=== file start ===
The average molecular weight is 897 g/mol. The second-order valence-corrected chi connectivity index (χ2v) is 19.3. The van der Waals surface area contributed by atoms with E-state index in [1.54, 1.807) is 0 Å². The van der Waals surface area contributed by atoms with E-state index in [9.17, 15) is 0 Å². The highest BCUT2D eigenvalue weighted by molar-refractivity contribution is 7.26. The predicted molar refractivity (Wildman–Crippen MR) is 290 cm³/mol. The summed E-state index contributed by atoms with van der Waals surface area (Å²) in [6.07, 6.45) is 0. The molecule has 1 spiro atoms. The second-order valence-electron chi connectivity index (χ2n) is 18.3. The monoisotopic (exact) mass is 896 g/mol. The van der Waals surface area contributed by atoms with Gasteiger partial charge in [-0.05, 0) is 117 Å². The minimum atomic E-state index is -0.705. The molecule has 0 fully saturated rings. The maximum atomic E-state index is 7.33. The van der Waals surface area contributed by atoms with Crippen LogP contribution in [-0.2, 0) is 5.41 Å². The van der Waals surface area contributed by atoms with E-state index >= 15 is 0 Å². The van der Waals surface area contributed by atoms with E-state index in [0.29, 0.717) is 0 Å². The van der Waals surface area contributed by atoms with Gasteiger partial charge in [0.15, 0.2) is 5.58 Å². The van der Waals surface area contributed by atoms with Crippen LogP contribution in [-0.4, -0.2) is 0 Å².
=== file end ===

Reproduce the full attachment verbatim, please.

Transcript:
The average molecular weight is 897 g/mol. The second-order valence-corrected chi connectivity index (χ2v) is 19.3. The van der Waals surface area contributed by atoms with E-state index in [1.54, 1.807) is 0 Å². The van der Waals surface area contributed by atoms with E-state index in [9.17, 15) is 0 Å². The highest BCUT2D eigenvalue weighted by molar-refractivity contribution is 7.26. The predicted molar refractivity (Wildman–Crippen MR) is 290 cm³/mol. The summed E-state index contributed by atoms with van der Waals surface area (Å²) in [6.07, 6.45) is 0. The molecule has 1 spiro atoms. The second-order valence-electron chi connectivity index (χ2n) is 18.3. The monoisotopic (exact) mass is 896 g/mol. The van der Waals surface area contributed by atoms with Gasteiger partial charge in [-0.05, 0) is 117 Å². The minimum atomic E-state index is -0.705. The molecule has 0 fully saturated rings. The maximum atomic E-state index is 7.33. The van der Waals surface area contributed by atoms with Crippen LogP contribution in [-0.2, 0) is 5.41 Å². The van der Waals surface area contributed by atoms with E-state index >= 15 is 0 Å². The van der Waals surface area contributed by atoms with E-state index in [0.29, 0.717) is 0 Å². The van der Waals surface area contributed by atoms with Gasteiger partial charge in [0.15, 0.2) is 5.58 Å². The van der Waals surface area contributed by atoms with Crippen LogP contribution in [-0.4, -0.2) is 0 Å².